Just as I am

“Just As I Am is my truth. It is me, plain and unvarnished, with the glitter and garland set aside. In these pages, I am indeed Cicely, the actress who has been blessed to grace the stage and screen for six decades. Yet I am also the church girl who once rarely spoke a word. I am the teenager who sought solace in the verses of the old hymn for which this book is named. I am a daughter and mother, a sister, and a friend. I am an observer of human nature and the dreamer of audacious dreams. I am a woman who has hurt as immeasurably as I have loved, a child of God divinely guided by His hand. And here in my ninth decade, I am a woman who, at long last, has something meaningful to say.” –Cicely Tyson

The scenes with Cicely Tyson and Viola Davis in the TV series “How to Get Away With Murder” were raw, unyielding, and true. Before that, Tyson walked many miles in many roles since most of us became aware of her in “Sounder” (1972) and “The Autobiography of Miss Jane Pittman” (1974), after some nice roles in the 1960s.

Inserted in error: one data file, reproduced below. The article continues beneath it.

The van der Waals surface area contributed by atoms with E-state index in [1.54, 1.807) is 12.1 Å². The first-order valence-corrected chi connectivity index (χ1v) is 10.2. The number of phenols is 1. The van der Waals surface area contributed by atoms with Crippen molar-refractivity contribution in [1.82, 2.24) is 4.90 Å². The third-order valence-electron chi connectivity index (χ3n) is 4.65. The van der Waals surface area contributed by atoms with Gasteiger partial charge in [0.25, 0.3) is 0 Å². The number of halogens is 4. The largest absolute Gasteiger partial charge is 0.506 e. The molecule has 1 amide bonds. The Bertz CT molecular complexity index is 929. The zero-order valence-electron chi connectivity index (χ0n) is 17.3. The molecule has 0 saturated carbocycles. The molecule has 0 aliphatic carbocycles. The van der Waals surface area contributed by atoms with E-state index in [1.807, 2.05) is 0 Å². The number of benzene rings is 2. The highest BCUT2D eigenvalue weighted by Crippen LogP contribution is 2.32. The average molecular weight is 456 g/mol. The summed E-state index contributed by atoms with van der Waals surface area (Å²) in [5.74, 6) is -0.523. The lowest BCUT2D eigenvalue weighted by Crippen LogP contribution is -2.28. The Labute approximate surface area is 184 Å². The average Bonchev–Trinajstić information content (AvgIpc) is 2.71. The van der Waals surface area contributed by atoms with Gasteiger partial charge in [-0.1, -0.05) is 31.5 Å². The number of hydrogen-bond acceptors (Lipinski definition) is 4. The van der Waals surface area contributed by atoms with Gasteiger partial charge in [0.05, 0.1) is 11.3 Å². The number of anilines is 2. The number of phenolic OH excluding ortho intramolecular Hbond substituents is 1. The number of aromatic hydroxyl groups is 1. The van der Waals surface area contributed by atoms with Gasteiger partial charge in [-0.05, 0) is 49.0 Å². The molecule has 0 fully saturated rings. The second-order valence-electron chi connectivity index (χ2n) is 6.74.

She was the actress I most wanted to meet, not outside some stage door, but at a gathering where we could talk because, in her eyes, I saw wisdom that–now that we lost her January 28th–I hope to find in Just as I Am.

Long-time actors and actresses have much to tell us, partly from their exposure to so many roles and to the business of making plays and movies, but also from finding a way out of hard-times beginnings to success. In many ways, one can see the soul and experience of a performer in the way s/he presents his/her most difficult roles.

If you can find the episodes (possibly on YouTube) of “How to Get Away With Murder” with Tyson that aired (I think) during the series’ two final years you will find her best work of late and understand why authors and others could have learned so much from her had she taught a class.

“I never really worked for money,” she said in her last interview. “I’ve worked because there were certain issues that I wish were addressed about myself and my race as a Black woman.”

She certainly did that,

–Malcolm